Justice Malhotra spoke of the recommendations made to set up a centralized flagship Institution namely, the International Centre for Alternative Dispute Resolution. Justice Malhotra in her address also provided a detailed historical matrix of Arbitration Laws in India.

On that rainy Saturday, when the rain did not show any respite, the hallowed Central Court Room or Court Room No. 46, as it is generally referred, was a full house, over flowing at its seams.

On earlier and subsequent occasions, this interactive platform has been graced by various eminent judges, jurists, speakers and dignitaries. The lectures delivered have been enthusiastically received by the Women Advocates practising in the High Court, City Civil Court as well as the Family Court and Magistrates' Courts in Mumbai and Thane.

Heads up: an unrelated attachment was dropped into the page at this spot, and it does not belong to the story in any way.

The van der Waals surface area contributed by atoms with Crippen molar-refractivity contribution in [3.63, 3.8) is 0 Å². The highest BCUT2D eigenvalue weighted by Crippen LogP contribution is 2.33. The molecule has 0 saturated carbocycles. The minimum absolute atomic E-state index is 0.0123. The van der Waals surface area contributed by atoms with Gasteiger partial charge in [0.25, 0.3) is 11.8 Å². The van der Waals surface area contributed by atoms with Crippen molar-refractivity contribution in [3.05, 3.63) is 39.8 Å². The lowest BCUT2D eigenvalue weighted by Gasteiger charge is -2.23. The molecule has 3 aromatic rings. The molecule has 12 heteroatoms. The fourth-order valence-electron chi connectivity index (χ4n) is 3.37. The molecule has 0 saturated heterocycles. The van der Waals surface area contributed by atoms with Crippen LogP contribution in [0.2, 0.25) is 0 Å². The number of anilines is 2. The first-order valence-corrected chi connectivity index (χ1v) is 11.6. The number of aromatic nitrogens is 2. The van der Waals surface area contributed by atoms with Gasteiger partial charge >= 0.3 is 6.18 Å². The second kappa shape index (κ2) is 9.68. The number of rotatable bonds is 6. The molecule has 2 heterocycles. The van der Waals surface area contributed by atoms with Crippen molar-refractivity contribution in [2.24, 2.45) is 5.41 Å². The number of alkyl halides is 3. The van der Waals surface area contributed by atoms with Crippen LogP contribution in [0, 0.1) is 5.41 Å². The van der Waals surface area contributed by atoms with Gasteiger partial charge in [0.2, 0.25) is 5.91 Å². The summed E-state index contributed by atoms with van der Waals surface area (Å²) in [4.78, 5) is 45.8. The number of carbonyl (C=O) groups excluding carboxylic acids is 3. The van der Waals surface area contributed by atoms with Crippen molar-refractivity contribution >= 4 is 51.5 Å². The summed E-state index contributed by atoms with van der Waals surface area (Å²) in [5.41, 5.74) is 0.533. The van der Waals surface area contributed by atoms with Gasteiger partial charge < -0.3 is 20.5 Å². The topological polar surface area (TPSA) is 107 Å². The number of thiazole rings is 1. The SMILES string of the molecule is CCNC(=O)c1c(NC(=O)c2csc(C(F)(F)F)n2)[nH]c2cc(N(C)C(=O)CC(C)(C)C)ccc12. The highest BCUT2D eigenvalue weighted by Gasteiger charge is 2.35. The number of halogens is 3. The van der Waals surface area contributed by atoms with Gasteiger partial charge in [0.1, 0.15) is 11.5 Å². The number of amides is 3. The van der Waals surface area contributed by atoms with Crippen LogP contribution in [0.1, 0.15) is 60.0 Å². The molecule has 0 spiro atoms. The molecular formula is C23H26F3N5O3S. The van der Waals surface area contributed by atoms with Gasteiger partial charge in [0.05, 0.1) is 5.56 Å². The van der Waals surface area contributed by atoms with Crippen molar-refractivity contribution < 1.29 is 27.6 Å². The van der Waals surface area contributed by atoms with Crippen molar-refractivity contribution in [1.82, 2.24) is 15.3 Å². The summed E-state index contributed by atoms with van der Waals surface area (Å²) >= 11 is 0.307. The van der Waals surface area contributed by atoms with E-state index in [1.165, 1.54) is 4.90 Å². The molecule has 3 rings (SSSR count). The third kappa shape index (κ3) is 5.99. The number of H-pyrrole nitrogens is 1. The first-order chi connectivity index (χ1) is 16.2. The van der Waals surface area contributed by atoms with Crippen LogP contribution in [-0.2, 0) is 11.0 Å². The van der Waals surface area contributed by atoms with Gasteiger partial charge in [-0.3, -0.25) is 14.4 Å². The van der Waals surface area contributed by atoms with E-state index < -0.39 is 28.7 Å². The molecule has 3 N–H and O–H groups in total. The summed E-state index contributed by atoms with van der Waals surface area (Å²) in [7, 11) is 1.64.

Lady Brenda M. Hale, who had the distinction of becoming the Senior most female Judge in British Legal History, in her lecture on "Equality in Judiciary", referred to Lord Jonathan Sumption and quoted the contents of his Bar Council Law Reform Lecture. thus:

"the fastest way to make enemies is to deliver a public lecture about judicial diversity"

Lady Hale went on to add

"if so, I must have made a lot of enemies since I first started delivering lecturers about it around the turn of the century".